Inside, it’s kind of whimsical. On the one hand super modern. An incredible view in three of four possible directions. But at the same time it’s like a typical village Spanish pub. With predominantly older gentlemen, only that they are dressed here in signal-colored functional clothing. I call it “Bauhaus meets Pinte.”
In the Sarbil restaurant, the menu is digital. I treat myself to a glass of white wine, it comes from the vineyard across the street. A Chardonnay that tastes good to me. As an appetizer I get a plate of scrambled eggs with wild mushrooms. The mushrooms are a bit watery, the scrambled eggs taste good. It is similar with the entrecôte as the main course: the meat is really good, the fries should have been given some more time to become crispier. My big girl’s arroz as well as the duck breast were also both decent, but just more as a village pinte, less as a Bauhaus.
But since this is reflected in the bill as well, the restaurant Sarbil was a very good choice for a nice stay on the transit after all. And really recommended if you are ever in the corner!
While we sit at dinner, this time I find a hotel. It looks like a typical Tyrolean chalet. Wood decorated. Fairy lights. Large balconies across the width of the house. And that in Spain. I find mega bizarre, so we book ourselves two rooms and resume the journey.
Off to Tyrol
We drive another relaxing hour and a half, then we arrive at the Hotel Viñas de Lárrede. As if it had been mined in Tyrol. And rebuilt here in Spain. Later I see that the woodwork was apparently first learned from the carpenters. A few places are somehow uncleanly worked, partly repaired with kit. Others are perfect. Probably this was “training on the job” and the Spanish Carpinteros first had to find out the specific Tyrolean work steps?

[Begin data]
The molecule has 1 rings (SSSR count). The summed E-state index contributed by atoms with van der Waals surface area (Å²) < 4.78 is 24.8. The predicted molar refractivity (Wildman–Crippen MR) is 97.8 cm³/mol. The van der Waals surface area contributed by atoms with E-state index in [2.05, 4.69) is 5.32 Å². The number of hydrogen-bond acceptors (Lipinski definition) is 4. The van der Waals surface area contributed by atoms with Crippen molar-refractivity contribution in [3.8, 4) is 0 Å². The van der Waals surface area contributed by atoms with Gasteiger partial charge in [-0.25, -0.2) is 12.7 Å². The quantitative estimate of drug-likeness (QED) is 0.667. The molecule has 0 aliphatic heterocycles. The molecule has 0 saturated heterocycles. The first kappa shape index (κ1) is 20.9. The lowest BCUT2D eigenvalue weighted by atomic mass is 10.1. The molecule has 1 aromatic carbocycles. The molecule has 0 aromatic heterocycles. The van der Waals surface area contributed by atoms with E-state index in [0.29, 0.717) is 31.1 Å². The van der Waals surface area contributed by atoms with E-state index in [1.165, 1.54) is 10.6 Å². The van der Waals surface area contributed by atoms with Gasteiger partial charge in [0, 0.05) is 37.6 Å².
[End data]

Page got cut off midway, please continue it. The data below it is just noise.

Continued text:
We are received incredibly nice. Come into conversation and hear that the area should be a dream area for mountain bikers. And that we could rent electric mountain bikes. And get a small stack of paper with the tour suggestions. We consider then to hang nevertheless simply still another night (price per room scarcely 200€) and to make on the next day a bicycle tour in the mountains.
Basically, the price is relatively cheap for the quality of the rooms at Hotel Viñas de Lárrede. As I learn later in conversations with various locals, June is simply not yet the season. In July and August it would probably really go off, just like in winter. But we enjoy the relative emptiness of places and nature in glorious weather. In winter, cross-country skiing and motor and dog sledding are the sports of choice, destroyed slopes by lifts are almost non-existent here.
Dinner at the hotel is perfectly fine. Some is very good, some is really mediocre. Service is super nice. The food, however, summarized in such a way that it can be eaten with satisfaction as a hotel guest. But that’s not why I would go to the Hotel Viñas de Lárrede. Therefore, I will spare us a long treatise about it and rather close the day with a few spectacular sunset photos that you can shoot from the restaurant terrace.
With this in mind, have a good night!